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Precautionary Behavior Around Coronavirus Aligns With Perceived Risk

PATTI NEIGHMOND, BYLINE: While many people are sheltering in place to protect themselves and others from the coronavirus, some people don't seem all that worried. These differences in behavior and attitude have a lot to do with how people perceive their risk of getting sick. NPR's Patti Neighmond has this report.

NEIGHMOND: Everybody should be taking this crisis seriously, says Dr. Tom Frieden, former director of the Centers for Disease Control and Prevention.

TOM FRIEDEN: This is an unprecedented event. Nothing that any of us can remember in our lifetimes is like this.

NEIGHMOND: Frieden is now president of Resolve To Save Lives, part of the global organization Fatal Strategies. He says many young people are particularly fearful.

FRIEDEN: I was walking down the street the other day. It was a pleasant day in New York City. And a young woman walked past wearing gloves and a mask and all bundled up. Maybe she had a reason to do that, but that's unlikely to be either protective of her or necessary at this time.

NEIGHMOND: Other young people don't seem terribly worried at all. College senior Emily Proctor (ph) was in Miami for spring break before the city closed its beaches. She knows she shouldn't have been partying in such large gatherings.

EMILY PROCTOR: I say - and at the end of the day, it does make us feel pretty guilty. But then also, like, we're college seniors, and we had one more weekend to enjoy ourselves. We don't know what's going to happen over the next couple of months.

NEIGHMOND: And while many older adults are taking precautions, a recent survey by the Kaiser Family Foundation finds many are not. Researcher Molly Anne Brody.

MOLLY ANNE BRODY: Adults who are most likely to be at risk for complications from the coronavirus were no more likely to take precautions than were younger adults and those who are healthy.

NEIGHMOND: Momentous swings from great fear to I'm invincible to a sort of business as usual approach has a lot to do with uncertainty. Andrew Maynard with Arizona State University studies how people view risk.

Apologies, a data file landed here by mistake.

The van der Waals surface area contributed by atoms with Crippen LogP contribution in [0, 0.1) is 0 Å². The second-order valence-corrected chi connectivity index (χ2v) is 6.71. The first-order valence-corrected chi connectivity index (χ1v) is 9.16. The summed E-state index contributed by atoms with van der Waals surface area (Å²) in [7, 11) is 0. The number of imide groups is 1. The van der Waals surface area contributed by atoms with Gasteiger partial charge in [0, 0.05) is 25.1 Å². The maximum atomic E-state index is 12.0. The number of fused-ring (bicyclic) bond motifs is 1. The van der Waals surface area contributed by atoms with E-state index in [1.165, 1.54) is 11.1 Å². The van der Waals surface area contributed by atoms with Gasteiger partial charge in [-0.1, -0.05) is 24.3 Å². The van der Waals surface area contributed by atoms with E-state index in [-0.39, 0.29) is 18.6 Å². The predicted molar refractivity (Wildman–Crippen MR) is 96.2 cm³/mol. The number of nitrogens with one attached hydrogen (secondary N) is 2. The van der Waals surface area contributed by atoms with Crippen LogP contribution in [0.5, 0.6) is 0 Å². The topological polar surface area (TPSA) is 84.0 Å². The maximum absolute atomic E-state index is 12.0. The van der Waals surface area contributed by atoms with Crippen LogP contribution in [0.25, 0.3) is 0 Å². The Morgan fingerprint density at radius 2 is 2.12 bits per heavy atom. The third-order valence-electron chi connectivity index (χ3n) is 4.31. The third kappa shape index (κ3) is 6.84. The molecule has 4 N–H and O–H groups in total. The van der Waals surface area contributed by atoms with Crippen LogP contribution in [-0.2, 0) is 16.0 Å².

ANDREW MAYNARD: The ways we typically deal with risk are to look at what's happened in the past and what we've learned in the past and apply that to the future. But when we've got something happening that we've never experienced before or rarely experienced before, we're basically sort of driving in the dark.

NEIGHMOND: When that happens, rather than look at the facts, people often rely on emotions.

MAYNARD: And in that case, we make mistakes because we base our responses on gut feelings. And if our gut doesn't know anything about coronavirus, the chances are that it's going to be wrong sometimes.

NEIGHMOND: In this situation, people typically look at what others are doing and saying.

MAYNARD: And in that circumstance, it's the loudest voices and the voices that resonate most with our feelings that we pay attention to, or those voices that resonate with the sorts of people that we think are right-thinking people that we pay attention to.

NEIGHMOND: And the loudest voices, he says, are often the scariest. Psychologist Ellen Peters with the University of Oregon studies how people perceive risk and how it affects their behavior. She says fear can help you prepare, but it can also lead you to do things that are counterproductive.

ELLEN PETERS: And it may be what underlies some of the hoarding behaviors that people have been going through, where toilet paper is missing off of our grocery shelves. At our local Costco, we couldn't get crunchy peanut butter anymore.

NEIGHMOND: Equally important in shaping how we view the risk of the virus, Maynard says, is how much it might threaten the people we care about.

MAYNARD: I've talked to people who have family members or friends that are in vulnerable populations here, and they are very concerned because they don't want anything bad happening to friends and family and loved ones.

NEIGHMOND: Also, Maynard says, people who are civic-minded and care about their communities are more likely to take this risk seriously. Patti Neighmond, NPR News.